Cushman & Wakefield

In 2015 Cushman & Wakefield’s private equity owners bought DTZ – a major competitor – in order to become a major global player in the property management market.

Green Park, which had an existing relationship with the global chief information officer, was asked to find an interim and permanent EMEA CIO.

In EMEA, both companies had almost identical footprints and numbers of employees. Subsequently, there was a need to quickly integrate the two businesses and create a new global structure across all the major functions. There was also an acceptance that the industry had not adopted the digital revolution as fast as other sectors and that there was an opportunity to steal a march on the competition and to become more technologically aligned to their clients.

Cushman & Wakefield needed someone who had been an innovative international CIO in a customer-focused organisation where there was significant transformation. The scale of the merger meant that the interim needed to have gone through a major international integration. On account of the sector’s reputation with IT, the client was fairly sure that the person would need to come from outside the sector.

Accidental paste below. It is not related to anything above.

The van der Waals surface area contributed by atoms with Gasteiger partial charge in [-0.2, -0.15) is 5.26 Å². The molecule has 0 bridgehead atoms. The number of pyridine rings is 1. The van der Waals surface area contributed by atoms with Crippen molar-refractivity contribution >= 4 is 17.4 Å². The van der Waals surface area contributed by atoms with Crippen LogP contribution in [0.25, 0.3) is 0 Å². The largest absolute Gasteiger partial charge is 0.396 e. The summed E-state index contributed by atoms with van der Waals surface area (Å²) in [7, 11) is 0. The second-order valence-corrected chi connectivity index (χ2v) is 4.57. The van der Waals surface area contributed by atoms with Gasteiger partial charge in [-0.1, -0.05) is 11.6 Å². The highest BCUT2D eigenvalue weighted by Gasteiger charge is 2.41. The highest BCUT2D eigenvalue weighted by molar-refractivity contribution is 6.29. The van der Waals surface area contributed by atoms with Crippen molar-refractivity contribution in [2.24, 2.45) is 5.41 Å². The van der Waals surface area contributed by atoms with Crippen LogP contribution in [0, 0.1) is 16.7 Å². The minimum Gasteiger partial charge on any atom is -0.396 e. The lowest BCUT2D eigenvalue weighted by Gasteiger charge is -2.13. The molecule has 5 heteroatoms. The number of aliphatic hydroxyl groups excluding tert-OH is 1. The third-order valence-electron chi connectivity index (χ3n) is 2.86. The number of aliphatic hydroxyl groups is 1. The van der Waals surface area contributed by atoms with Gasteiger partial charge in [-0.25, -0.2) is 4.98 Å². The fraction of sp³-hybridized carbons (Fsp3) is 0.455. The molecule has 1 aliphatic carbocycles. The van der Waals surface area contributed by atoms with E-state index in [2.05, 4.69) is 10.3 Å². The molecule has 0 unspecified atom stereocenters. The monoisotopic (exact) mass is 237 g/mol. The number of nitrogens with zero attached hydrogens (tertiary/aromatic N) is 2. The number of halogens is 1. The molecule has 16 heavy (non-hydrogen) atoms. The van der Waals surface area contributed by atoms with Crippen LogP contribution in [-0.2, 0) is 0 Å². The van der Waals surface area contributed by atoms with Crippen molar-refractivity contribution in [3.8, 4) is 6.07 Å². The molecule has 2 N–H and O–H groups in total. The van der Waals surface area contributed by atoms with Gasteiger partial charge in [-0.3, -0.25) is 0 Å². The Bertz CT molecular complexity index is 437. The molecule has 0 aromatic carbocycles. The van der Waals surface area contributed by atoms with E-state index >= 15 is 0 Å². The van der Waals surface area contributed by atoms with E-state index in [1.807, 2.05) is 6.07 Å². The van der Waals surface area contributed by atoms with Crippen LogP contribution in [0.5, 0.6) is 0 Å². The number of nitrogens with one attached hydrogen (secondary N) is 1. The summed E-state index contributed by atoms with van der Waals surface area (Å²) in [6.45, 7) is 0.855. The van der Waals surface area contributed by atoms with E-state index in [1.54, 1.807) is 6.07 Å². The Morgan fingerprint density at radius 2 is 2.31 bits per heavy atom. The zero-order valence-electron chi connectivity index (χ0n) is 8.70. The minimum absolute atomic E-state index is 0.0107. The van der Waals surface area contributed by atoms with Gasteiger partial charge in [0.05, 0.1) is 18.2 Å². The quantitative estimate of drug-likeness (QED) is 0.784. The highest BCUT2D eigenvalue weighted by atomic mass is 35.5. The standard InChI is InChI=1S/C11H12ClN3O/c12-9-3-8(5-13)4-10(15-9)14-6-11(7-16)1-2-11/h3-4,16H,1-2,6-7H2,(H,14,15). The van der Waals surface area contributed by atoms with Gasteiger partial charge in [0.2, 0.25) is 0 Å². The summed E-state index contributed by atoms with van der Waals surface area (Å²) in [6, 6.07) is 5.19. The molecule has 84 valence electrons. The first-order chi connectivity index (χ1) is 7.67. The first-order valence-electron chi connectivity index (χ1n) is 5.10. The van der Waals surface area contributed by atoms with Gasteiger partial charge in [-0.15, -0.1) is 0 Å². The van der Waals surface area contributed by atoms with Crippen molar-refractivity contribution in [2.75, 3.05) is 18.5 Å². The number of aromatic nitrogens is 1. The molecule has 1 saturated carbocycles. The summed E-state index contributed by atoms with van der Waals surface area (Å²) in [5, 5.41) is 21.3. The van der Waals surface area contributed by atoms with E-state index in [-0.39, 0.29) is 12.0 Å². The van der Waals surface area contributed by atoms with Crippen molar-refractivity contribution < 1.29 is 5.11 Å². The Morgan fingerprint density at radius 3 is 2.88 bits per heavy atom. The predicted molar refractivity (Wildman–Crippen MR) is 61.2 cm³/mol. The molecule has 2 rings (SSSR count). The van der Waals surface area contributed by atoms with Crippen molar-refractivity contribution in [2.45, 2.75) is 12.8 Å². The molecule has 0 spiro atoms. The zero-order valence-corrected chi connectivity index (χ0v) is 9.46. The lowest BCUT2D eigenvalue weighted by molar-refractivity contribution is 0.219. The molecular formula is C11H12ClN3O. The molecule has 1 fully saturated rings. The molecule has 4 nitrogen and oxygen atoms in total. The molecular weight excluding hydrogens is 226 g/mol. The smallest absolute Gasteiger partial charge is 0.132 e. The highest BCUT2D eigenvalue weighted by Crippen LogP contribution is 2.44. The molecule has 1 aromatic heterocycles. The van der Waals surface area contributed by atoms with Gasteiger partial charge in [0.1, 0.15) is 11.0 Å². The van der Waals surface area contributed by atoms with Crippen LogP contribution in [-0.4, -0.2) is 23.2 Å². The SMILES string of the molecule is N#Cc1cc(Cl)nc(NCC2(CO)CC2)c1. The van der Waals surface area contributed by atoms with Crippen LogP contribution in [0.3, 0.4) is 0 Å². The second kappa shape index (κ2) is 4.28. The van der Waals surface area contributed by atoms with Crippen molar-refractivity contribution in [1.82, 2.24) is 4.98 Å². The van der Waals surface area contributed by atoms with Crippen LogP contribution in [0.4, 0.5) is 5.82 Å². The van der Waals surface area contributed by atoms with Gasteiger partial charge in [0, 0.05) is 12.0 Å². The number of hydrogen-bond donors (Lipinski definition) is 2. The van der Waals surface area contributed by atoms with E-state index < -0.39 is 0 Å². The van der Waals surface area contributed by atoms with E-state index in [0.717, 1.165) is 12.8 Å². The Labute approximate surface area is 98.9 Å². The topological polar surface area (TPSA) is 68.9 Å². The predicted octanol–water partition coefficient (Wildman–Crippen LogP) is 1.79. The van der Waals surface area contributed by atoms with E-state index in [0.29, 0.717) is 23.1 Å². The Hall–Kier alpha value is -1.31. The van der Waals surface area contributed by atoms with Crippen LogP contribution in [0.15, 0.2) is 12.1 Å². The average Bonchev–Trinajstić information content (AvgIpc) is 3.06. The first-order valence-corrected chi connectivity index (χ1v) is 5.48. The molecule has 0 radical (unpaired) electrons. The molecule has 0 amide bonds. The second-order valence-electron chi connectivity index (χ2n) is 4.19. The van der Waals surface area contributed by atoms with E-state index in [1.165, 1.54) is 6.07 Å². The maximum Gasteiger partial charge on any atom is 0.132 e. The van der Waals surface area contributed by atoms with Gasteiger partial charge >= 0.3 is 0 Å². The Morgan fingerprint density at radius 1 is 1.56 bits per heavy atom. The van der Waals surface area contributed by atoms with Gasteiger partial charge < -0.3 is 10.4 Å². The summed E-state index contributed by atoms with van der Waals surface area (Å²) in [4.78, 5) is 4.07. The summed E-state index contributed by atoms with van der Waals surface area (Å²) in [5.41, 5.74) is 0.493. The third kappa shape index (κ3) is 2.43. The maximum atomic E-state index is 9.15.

Green Park sourced a number of suitable individuals and Cushman & Wakefield eventually chose someone who had just returned from abroad, where they had been a global CIO. He has been involved in many acquisitions and integrations, in very customer-centric organisations and was very current in his attitude to what IT can do for the business in terms of making it more customer-centric and in its ability to help companies steal competitive advantage.

The search used Green Park’s broad and established diversity networks, which complemented the detailed mapping to deliver a diverse shortlist of nine – including two women, one BAME – of which four, plus the interim were taken to interview stage. After a rigorous four-stage interview process, the interim was offered the role.